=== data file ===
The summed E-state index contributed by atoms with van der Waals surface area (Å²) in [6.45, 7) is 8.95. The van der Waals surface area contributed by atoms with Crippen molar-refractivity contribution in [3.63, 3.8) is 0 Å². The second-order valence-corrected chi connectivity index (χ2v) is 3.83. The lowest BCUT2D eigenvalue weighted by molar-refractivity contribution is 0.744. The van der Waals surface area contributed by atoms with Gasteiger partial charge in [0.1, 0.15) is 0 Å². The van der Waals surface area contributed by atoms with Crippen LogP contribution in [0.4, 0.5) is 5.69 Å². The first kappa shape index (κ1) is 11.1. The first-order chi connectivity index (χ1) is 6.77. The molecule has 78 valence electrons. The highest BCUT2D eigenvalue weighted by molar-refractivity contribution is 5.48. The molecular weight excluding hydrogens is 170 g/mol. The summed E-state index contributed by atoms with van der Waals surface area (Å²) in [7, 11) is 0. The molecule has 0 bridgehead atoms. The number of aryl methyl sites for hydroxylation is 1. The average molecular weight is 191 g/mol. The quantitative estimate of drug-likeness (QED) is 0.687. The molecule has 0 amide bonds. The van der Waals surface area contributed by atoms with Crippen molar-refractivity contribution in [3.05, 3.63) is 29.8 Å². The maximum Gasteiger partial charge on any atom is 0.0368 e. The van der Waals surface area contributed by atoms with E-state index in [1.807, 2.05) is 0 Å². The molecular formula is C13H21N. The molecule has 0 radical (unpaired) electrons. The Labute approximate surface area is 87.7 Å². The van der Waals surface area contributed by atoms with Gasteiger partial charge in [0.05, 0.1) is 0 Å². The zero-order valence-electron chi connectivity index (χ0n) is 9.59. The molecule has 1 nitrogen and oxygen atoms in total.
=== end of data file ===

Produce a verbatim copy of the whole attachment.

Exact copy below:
The summed E-state index contributed by atoms with van der Waals surface area (Å²) in [6.45, 7) is 8.95. The van der Waals surface area contributed by atoms with Crippen molar-refractivity contribution in [3.63, 3.8) is 0 Å². The second-order valence-corrected chi connectivity index (χ2v) is 3.83. The lowest BCUT2D eigenvalue weighted by molar-refractivity contribution is 0.744. The van der Waals surface area contributed by atoms with Gasteiger partial charge in [0.1, 0.15) is 0 Å². The van der Waals surface area contributed by atoms with Crippen LogP contribution in [0.4, 0.5) is 5.69 Å². The first kappa shape index (κ1) is 11.1. The first-order chi connectivity index (χ1) is 6.77. The molecule has 78 valence electrons. The highest BCUT2D eigenvalue weighted by molar-refractivity contribution is 5.48. The molecular weight excluding hydrogens is 170 g/mol. The summed E-state index contributed by atoms with van der Waals surface area (Å²) in [7, 11) is 0. The molecule has 0 bridgehead atoms. The number of aryl methyl sites for hydroxylation is 1. The average molecular weight is 191 g/mol. The quantitative estimate of drug-likeness (QED) is 0.687. The molecule has 0 amide bonds. The van der Waals surface area contributed by atoms with Crippen molar-refractivity contribution in [3.05, 3.63) is 29.8 Å². The maximum Gasteiger partial charge on any atom is 0.0368 e. The van der Waals surface area contributed by atoms with E-state index in [1.807, 2.05) is 0 Å². The molecular formula is C13H21N. The molecule has 0 radical (unpaired) electrons. The Labute approximate surface area is 87.7 Å². The van der Waals surface area contributed by atoms with Gasteiger partial charge in [0.05, 0.1) is 0 Å². The zero-order valence-electron chi connectivity index (χ0n) is 9.59. The molecule has 1 nitrogen and oxygen atoms in total.